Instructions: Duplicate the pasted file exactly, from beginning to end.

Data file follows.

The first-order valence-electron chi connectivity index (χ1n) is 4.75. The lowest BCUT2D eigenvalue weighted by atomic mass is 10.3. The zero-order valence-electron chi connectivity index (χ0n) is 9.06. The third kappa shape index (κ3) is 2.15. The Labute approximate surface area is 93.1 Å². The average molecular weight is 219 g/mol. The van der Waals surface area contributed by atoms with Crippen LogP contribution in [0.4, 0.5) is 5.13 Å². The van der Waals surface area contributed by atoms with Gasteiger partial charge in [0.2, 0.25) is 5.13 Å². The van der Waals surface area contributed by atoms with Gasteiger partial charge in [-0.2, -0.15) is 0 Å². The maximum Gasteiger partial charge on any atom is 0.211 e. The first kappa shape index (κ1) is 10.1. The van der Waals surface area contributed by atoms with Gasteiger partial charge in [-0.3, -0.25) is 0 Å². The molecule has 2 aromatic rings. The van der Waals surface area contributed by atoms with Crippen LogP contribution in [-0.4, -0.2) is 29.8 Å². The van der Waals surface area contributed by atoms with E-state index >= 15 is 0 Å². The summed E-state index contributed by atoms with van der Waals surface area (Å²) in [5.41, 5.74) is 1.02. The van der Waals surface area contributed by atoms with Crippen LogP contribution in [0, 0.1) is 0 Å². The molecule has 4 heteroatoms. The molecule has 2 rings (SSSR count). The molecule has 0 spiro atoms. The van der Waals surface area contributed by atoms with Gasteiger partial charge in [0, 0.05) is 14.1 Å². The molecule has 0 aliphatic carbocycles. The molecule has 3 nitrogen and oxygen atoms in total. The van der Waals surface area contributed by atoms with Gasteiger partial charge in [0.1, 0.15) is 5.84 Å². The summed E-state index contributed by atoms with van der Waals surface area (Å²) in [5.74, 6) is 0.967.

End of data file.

The first-order valence-electron chi connectivity index (χ1n) is 4.75. The lowest BCUT2D eigenvalue weighted by atomic mass is 10.3. The zero-order valence-electron chi connectivity index (χ0n) is 9.06. The third kappa shape index (κ3) is 2.15. The Labute approximate surface area is 93.1 Å². The average molecular weight is 219 g/mol. The van der Waals surface area contributed by atoms with Crippen LogP contribution in [0.4, 0.5) is 5.13 Å². The van der Waals surface area contributed by atoms with Gasteiger partial charge in [0.2, 0.25) is 5.13 Å². The van der Waals surface area contributed by atoms with Gasteiger partial charge in [-0.2, -0.15) is 0 Å². The maximum Gasteiger partial charge on any atom is 0.211 e. The first kappa shape index (κ1) is 10.1. The van der Waals surface area contributed by atoms with Gasteiger partial charge in [-0.3, -0.25) is 0 Å². The molecule has 2 aromatic rings. The van der Waals surface area contributed by atoms with Crippen LogP contribution in [-0.4, -0.2) is 29.8 Å². The van der Waals surface area contributed by atoms with E-state index >= 15 is 0 Å². The summed E-state index contributed by atoms with van der Waals surface area (Å²) in [5.41, 5.74) is 1.02. The van der Waals surface area contributed by atoms with Crippen LogP contribution in [0, 0.1) is 0 Å². The molecule has 4 heteroatoms. The molecule has 2 rings (SSSR count). The molecule has 0 spiro atoms. The van der Waals surface area contributed by atoms with Gasteiger partial charge in [0, 0.05) is 14.1 Å². The molecule has 0 aliphatic carbocycles. The molecule has 3 nitrogen and oxygen atoms in total. The van der Waals surface area contributed by atoms with Gasteiger partial charge in [0.1, 0.15) is 5.84 Å². The summed E-state index contributed by atoms with van der Waals surface area (Å²) in [5.74, 6) is 0.967.